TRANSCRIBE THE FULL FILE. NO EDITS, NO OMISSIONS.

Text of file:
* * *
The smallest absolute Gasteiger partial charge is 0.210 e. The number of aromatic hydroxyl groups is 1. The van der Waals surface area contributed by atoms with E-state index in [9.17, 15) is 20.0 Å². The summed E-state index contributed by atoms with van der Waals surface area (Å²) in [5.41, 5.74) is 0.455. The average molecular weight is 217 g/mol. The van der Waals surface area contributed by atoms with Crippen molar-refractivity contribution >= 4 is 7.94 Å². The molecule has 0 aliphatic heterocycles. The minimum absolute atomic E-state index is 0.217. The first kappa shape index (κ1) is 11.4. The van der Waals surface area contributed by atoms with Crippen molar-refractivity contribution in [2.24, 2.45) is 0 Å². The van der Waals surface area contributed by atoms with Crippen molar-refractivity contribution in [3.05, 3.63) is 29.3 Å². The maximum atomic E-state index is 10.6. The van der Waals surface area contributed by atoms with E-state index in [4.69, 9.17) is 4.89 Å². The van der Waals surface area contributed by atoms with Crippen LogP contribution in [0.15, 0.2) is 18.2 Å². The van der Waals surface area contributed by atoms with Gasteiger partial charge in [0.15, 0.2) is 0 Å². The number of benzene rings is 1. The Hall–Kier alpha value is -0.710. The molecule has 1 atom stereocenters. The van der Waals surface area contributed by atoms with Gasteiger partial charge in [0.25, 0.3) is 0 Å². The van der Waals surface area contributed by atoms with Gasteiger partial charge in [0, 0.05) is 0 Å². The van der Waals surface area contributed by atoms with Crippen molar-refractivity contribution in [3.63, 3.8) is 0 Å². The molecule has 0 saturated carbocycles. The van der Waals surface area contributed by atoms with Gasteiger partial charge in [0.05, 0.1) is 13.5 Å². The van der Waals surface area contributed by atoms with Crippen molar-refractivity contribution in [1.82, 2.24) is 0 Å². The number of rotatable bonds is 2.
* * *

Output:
The smallest absolute Gasteiger partial charge is 0.210 e. The number of aromatic hydroxyl groups is 1. The van der Waals surface area contributed by atoms with E-state index in [9.17, 15) is 20.0 Å². The summed E-state index contributed by atoms with van der Waals surface area (Å²) in [5.41, 5.74) is 0.455. The average molecular weight is 217 g/mol. The van der Waals surface area contributed by atoms with Crippen molar-refractivity contribution >= 4 is 7.94 Å². The molecule has 0 aliphatic heterocycles. The minimum absolute atomic E-state index is 0.217. The first kappa shape index (κ1) is 11.4. The van der Waals surface area contributed by atoms with Crippen molar-refractivity contribution in [2.24, 2.45) is 0 Å². The van der Waals surface area contributed by atoms with Crippen molar-refractivity contribution in [3.05, 3.63) is 29.3 Å². The maximum atomic E-state index is 10.6. The van der Waals surface area contributed by atoms with E-state index in [4.69, 9.17) is 4.89 Å². The van der Waals surface area contributed by atoms with Crippen LogP contribution in [0.15, 0.2) is 18.2 Å². The van der Waals surface area contributed by atoms with Gasteiger partial charge in [0.15, 0.2) is 0 Å². The number of benzene rings is 1. The Hall–Kier alpha value is -0.710. The molecule has 1 atom stereocenters. The van der Waals surface area contributed by atoms with Gasteiger partial charge in [0.25, 0.3) is 0 Å². The van der Waals surface area contributed by atoms with Gasteiger partial charge in [0, 0.05) is 0 Å². The van der Waals surface area contributed by atoms with Crippen molar-refractivity contribution in [3.63, 3.8) is 0 Å². The molecule has 0 saturated carbocycles. The van der Waals surface area contributed by atoms with Gasteiger partial charge in [0.05, 0.1) is 13.5 Å². The van der Waals surface area contributed by atoms with Crippen molar-refractivity contribution in [1.82, 2.24) is 0 Å². The number of rotatable bonds is 2.